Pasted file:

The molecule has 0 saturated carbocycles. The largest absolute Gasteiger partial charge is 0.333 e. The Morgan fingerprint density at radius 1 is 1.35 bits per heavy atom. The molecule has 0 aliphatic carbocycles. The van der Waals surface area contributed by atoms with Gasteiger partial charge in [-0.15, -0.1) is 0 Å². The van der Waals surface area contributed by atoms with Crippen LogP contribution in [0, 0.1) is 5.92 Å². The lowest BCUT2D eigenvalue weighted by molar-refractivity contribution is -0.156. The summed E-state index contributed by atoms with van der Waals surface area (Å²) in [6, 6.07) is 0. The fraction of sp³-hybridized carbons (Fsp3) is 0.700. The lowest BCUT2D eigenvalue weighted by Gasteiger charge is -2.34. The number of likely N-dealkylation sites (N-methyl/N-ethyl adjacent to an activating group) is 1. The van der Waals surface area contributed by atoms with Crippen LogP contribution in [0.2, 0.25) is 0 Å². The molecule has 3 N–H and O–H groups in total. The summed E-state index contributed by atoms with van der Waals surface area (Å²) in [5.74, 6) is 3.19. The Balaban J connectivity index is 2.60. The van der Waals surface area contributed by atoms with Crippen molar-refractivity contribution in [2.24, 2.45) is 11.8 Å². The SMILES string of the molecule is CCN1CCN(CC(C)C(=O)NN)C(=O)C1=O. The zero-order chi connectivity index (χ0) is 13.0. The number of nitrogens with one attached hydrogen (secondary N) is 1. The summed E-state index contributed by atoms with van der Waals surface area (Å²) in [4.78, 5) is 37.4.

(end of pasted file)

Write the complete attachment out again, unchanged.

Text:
The molecule has 0 saturated carbocycles. The largest absolute Gasteiger partial charge is 0.333 e. The Morgan fingerprint density at radius 1 is 1.35 bits per heavy atom. The molecule has 0 aliphatic carbocycles. The van der Waals surface area contributed by atoms with Gasteiger partial charge in [-0.15, -0.1) is 0 Å². The van der Waals surface area contributed by atoms with Crippen LogP contribution in [0, 0.1) is 5.92 Å². The lowest BCUT2D eigenvalue weighted by molar-refractivity contribution is -0.156. The summed E-state index contributed by atoms with van der Waals surface area (Å²) in [6, 6.07) is 0. The fraction of sp³-hybridized carbons (Fsp3) is 0.700. The lowest BCUT2D eigenvalue weighted by Gasteiger charge is -2.34. The number of likely N-dealkylation sites (N-methyl/N-ethyl adjacent to an activating group) is 1. The van der Waals surface area contributed by atoms with Crippen LogP contribution in [0.2, 0.25) is 0 Å². The molecule has 3 N–H and O–H groups in total. The summed E-state index contributed by atoms with van der Waals surface area (Å²) in [5.74, 6) is 3.19. The Balaban J connectivity index is 2.60. The van der Waals surface area contributed by atoms with Crippen molar-refractivity contribution in [2.24, 2.45) is 11.8 Å². The SMILES string of the molecule is CCN1CCN(CC(C)C(=O)NN)C(=O)C1=O. The zero-order chi connectivity index (χ0) is 13.0. The number of nitrogens with one attached hydrogen (secondary N) is 1. The summed E-state index contributed by atoms with van der Waals surface area (Å²) in [4.78, 5) is 37.4.